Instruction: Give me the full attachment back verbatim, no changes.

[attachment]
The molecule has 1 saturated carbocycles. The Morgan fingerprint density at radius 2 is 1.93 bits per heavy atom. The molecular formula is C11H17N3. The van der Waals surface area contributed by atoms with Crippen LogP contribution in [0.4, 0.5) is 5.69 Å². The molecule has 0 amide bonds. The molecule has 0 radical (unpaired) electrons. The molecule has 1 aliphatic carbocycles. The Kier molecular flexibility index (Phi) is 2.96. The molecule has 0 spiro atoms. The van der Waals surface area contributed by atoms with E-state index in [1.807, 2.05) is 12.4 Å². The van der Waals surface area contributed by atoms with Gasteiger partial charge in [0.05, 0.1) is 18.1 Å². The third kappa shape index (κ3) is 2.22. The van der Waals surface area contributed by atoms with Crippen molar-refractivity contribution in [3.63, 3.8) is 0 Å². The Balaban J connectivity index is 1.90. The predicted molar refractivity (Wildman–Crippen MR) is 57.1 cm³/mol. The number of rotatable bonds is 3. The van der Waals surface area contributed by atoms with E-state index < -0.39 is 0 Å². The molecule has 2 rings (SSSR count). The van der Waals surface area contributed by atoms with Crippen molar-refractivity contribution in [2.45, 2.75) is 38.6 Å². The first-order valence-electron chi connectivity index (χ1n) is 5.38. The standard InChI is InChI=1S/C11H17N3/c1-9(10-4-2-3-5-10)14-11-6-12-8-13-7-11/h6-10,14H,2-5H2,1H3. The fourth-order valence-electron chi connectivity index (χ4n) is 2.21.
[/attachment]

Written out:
The molecule has 1 saturated carbocycles. The Morgan fingerprint density at radius 2 is 1.93 bits per heavy atom. The molecular formula is C11H17N3. The van der Waals surface area contributed by atoms with Crippen LogP contribution in [0.4, 0.5) is 5.69 Å². The molecule has 0 amide bonds. The molecule has 0 radical (unpaired) electrons. The molecule has 1 aliphatic carbocycles. The Kier molecular flexibility index (Phi) is 2.96. The molecule has 0 spiro atoms. The van der Waals surface area contributed by atoms with E-state index in [1.807, 2.05) is 12.4 Å². The van der Waals surface area contributed by atoms with Gasteiger partial charge in [0.05, 0.1) is 18.1 Å². The third kappa shape index (κ3) is 2.22. The van der Waals surface area contributed by atoms with Crippen molar-refractivity contribution in [3.63, 3.8) is 0 Å². The Balaban J connectivity index is 1.90. The predicted molar refractivity (Wildman–Crippen MR) is 57.1 cm³/mol. The number of rotatable bonds is 3. The van der Waals surface area contributed by atoms with E-state index < -0.39 is 0 Å². The molecule has 2 rings (SSSR count). The van der Waals surface area contributed by atoms with Crippen molar-refractivity contribution in [2.45, 2.75) is 38.6 Å². The first-order valence-electron chi connectivity index (χ1n) is 5.38. The standard InChI is InChI=1S/C11H17N3/c1-9(10-4-2-3-5-10)14-11-6-12-8-13-7-11/h6-10,14H,2-5H2,1H3. The fourth-order valence-electron chi connectivity index (χ4n) is 2.21.